"The bigger question is whether Facebook is being directed to specific pieces of content by government officials, users, or by itself. Given the highly emotive topic, Facebook needs full transparency in regards to any moderation decisions it makes in this area, otherwise it can expect a highly charged response from all parties."

George Floyd Protest
Protesters demonstrate over the death of George Floyd and call for and end to police racism at the State House in Boston, Massachusetts on June 2, 2020. JOSEPH PREZIOSO/AFP/Getty

Facebook CEO Mark Zuckerberg said in an interview on Good Morning America in April that anti-quarantine events were classified as "harmful misinformation."

"A lot of the stuff that people are saying that is false around a health emergency like this can be classified as harmful misinformation that has a risk of leading to imminent physical danger and we will take that kind of content down," he said.

According to a map being maintained by The New York Times, all 50 states are starting to reopen in some way after the outbreak, but it's happening at different speeds.

The novel coronavirus has infected more than 1.8 million people in the U.S., tracking data being maintained and published by Johns Hopkins University suggests.

But even as concerns about a fresh coronavirus wave mount, health officials, politicians and academics are well aware its not a scenario with simple answers.

U.S. Surgeon General Jerome Adams told Politico there will be a rise in cases, but that does not make the protesters' arguments become illegitimate.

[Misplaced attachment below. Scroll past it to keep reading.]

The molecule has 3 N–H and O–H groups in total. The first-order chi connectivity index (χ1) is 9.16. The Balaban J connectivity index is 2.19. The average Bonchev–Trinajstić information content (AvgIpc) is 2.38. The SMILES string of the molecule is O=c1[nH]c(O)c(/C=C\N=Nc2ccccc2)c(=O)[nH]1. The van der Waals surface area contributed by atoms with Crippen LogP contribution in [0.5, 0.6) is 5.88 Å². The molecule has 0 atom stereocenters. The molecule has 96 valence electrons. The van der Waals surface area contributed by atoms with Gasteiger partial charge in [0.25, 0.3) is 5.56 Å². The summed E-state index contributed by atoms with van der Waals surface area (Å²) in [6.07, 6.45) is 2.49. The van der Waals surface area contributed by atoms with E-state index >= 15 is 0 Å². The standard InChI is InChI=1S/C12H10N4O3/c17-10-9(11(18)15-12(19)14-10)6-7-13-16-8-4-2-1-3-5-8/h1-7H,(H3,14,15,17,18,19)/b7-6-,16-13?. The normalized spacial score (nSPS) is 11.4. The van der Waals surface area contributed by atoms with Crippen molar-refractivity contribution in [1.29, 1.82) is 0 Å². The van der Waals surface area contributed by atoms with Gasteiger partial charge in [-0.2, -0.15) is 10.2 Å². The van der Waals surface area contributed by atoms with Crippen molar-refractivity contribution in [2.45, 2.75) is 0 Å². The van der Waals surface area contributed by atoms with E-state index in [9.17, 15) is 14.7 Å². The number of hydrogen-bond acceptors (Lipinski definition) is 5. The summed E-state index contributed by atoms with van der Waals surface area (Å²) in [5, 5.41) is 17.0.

"I remain concerned about the public health consequences both of individual and institutional racism [and] people protesting in a way that is harmful," he said.

Meanwhile Maimuna Majumder, a computational epidemiologist at Boston Children's Hospital and Harvard Medical School, recently told The Atlantic: "I personally believe that these particular protests—which demand justice for black and brown bodies that have been brutalized by the police—are a necessary action. Structural racism has been a public-health crisis for much longer than the pandemic has."

On Tuesday, New York City hospital workers, dressed in personal protective equipment, took to the streets to applaud passing protesters, many wearing face masks.

As previously reported, the American Medical Association (AMA), the largest association representing U.S. doctors, also spoke out police violence during the outbreak.

"We recognize that adherence to COVID-19 public health guidelines, including wearing face masks and physical distancing, is critical to preventing illness and death.Yet signs are already emerging to indicate that police forces are practicing disproportionate enforcement in predominantly Black and Brown communities," president Dr. Patrice Harris and board chair Dr. Jesse Ehrenfeld said in a May 29 statement.